It all started with a sunhat…
“I was staying on Bryher when my sunhat blew off on the top of South Hill, landing irretrievably in a gorse bush down below. So I set off on a Saturday morning to St Mary’s to buy another.
By some fluke and a twist, I cut my leg on one of the lifeboat fitments under the seats on the boat – a boatman quickly bandaged it up, but the boat was turned around back to a waiting car ambulance to take me up to St Mary’s Hospital.
The next predicament was my mobile phone battery was nearly flat, and my husband’s, back in our holiday cottage, was totally dud. The Hospital was able to contact our landlady, who let him know.
The leg needed stitching, but unfortunately, there was no available doctor, so at about 7 p.m. (after a welcome bowl of soup), I found myself strapped into a helicopter on my way to A & E in The Royal Cornwall Hospital in Truro. Perhaps I should mention I am very deaf, which can make any situation quite difficult.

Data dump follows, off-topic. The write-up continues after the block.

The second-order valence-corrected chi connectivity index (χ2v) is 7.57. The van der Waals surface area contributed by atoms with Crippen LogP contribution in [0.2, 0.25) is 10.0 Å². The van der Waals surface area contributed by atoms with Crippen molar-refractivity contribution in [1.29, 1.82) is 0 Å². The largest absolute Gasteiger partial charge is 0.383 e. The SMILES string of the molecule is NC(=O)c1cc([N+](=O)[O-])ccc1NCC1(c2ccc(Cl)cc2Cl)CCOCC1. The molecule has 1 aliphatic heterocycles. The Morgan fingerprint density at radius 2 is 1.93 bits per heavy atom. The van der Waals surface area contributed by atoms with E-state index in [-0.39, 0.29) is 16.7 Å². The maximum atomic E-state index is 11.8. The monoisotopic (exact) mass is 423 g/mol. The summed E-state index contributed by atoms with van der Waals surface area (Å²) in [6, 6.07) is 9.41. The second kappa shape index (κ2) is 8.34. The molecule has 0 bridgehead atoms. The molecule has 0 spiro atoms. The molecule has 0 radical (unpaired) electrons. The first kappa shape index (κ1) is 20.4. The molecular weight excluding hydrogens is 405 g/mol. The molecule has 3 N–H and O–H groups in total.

Waiting my turn, with little life in my mobile, for three or four hours in a wheelchair, worrying and scared stiff of where and how I was going to find somewhere to spend the night, was something of a nightmare at the time.
I felt very alone. Eventually, near midnight, my leg was looked after by a doctor who said I was now discharged – but in a strange town with nowhere to go!
Fortunately, a kindly nurse realised my problem and took me to one of the darkened wards of sleeping patients. The sister in charge threw up her hands in horror and whispered, “She can’t come in here!” But my guardian angel nurse persisted, and I was led to an empty bed. What a relief!
Come the morning being a Sunday, there was no Scillonian or any aircraft back to St Mary’s. Back on Bryher, my husband, with the help of Kris Taylor, contacted the hospital and arranged for me to have a taxi to The Longboat Inn in Penzance for Sunday night and a flight booked back on Monday morning.
A big thank you to all those who were kind to an elderly deaf lady. However, with that experience, I fully support the need for The Island Haven for relatives and friends of patients from the Islands who may find themselves in the Royal Cornwall Hospital.”